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Research Report

Acacia mangium Willd.: Ecology, silviculture and prodctivity

Haruni Krisnawati
Maarit Kallio
Markku Kanninen
Copyright Date: Jan. 1, 2011
Pages: 26
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https://www.jstor.org/stable/resrep02121
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Table of Contents

  1. (pp. v-v)
    Haruni Krisnawati, Maarit Kallio and Markku Kanninen
  2. (pp. 1-1)

    Acacia mangium Willd., also known as mangium, is one of the most widely used fast-growing tree species in plantation forestry programmes throughout Asia and the Pacific. Its desirable properties include rapid growth, good wood quality and tolerance of a wide range of soils and environments (National Research Council 1983). The recent pressure on natural forest ecosystems in Indonesia inevitably resulted in the use of fast-growing plantation trees, including A. mangium, as a substitute to sustain the commercial supply of tree products. Based on trials of 46 species conducted by the Indonesian Ministry of Forestry in Subanjeriji (South Sumatra), A. mangium...

  3. (pp. 1-3)

    Botanical name: Acacia mangium Willd.

    Family: Leguminoseae

    Subfamily: Mimosoideae

    Synonyms: Rancosperma mangium (Willd.) Pedley

    Vernacular/common names: Common names in Indonesia: mangga hutan, tongke hutan (Ceram), nak (Maluku), laj (Aru), jerri (Irian Jaya) (Turnbull 1986).

    Common names in other countries: black wattle, brown salwood, hickory wattle, mangium, sabah salwood (Australia, England); mangium, kayu SAFODA (Malaysia); arr (Papua New Guinea); maber (Philippines); zamorano (Spain); kra thin tepa, krathin-thepha (Thailand) (Hall et al. 1980, Turnbull 1986).

    Acacia mangium trees are generally large and can grow to a height of 30 m, with a straight bole that may be more than half of the...

  4. (pp. 4-4)

    Acacia mangium starts to flower and produce seeds 18–20 months after planting (National Research Council 1983). The flowering and fruiting seasons differ according to geographical location. For example, in Australia, the major peak of flowering occurs between March and May with fruits maturing from late September to December (Sedgley et al. 1992). In Indonesia, fruits ripen earlier, in July, and in Papua New Guinea they ripen in September (Turnbull 1986). In general, fruits mature 5–7 months after the flowering period (Table 2).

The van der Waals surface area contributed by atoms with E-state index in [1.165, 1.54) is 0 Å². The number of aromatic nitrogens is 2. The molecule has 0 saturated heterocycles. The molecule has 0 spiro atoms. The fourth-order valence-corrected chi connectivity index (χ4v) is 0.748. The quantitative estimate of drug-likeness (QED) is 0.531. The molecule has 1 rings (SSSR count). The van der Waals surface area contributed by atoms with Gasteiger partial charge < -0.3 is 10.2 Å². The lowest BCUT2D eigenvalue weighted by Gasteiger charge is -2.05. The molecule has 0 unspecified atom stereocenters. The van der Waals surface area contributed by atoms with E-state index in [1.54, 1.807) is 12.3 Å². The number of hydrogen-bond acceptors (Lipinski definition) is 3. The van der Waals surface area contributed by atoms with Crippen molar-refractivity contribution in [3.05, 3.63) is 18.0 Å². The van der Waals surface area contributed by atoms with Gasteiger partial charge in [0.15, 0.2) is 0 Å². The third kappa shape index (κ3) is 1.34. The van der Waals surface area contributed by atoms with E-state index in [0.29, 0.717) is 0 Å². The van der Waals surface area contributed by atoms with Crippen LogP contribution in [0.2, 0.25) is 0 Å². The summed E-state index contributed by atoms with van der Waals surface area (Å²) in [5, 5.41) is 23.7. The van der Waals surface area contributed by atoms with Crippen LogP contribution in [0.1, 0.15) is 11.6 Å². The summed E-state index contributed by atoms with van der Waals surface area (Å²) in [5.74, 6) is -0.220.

The fruits are ready for harvesting when they change to dark brown and begin to crack open. Harvesting...

  5. (pp. 4-5)

    Seeds may be sown in seedbeds and transplanted 6–10 days after sowing. However, the recovery rate using this method is only about 37%. Sowing in germination trays and transplanting the seedlings 6–10 days later, when the radicle emerges, leads to more than 85% recovery (Adjers and Srivastava 1993). Another option is direct sowing in containers followed by transplanting to maintain 1 seedling per container. As direct sowing reduces the cost of seedling production and has minimal risk of root deformation, it is commonly preferred by many tree growers (Adjers and Srivastava 1993). This method requires good-quality seeds with a high...

  6. (pp. 5-7)

    Weeding in A. mangium plantations is recommended to remove climbers, creepers and vines, but less harmful weeds can be left in the field to maintain lateral competition. The first weeding should be done 2 months after planting out, according to Udarbe and Hepburn (1987) in Srivastava (1993). The number of follow-up weedings will vary for each site. In areas where Imperata has a strong hold, weeding should be done frequently; for example, the area surrounding each seedling is often cleared at 1.5, 3 and 5 months, and weeds between rows are slashed at the third month (National Research Council 1983)....

  7. (pp. 7-12)

    Information on growth rates of A. mangium trees, in terms of mean diameter and mean height, taken from various sources under different conditions (site, age and spacing), is summarised in Table 3. In general, mean diameter increases fairly rapidly up to 15 cm in stands less than 3 years old. Growth rates slow noticeably after the fifth year, and diameter begins to level off at around 25 cm by the age of 8 years. Height growth shows the same trends as diameter. In the first 2–3 years, height increases moderately up to 10–15 m and then increases sharply up to...

  8. References
    (pp. 12-17)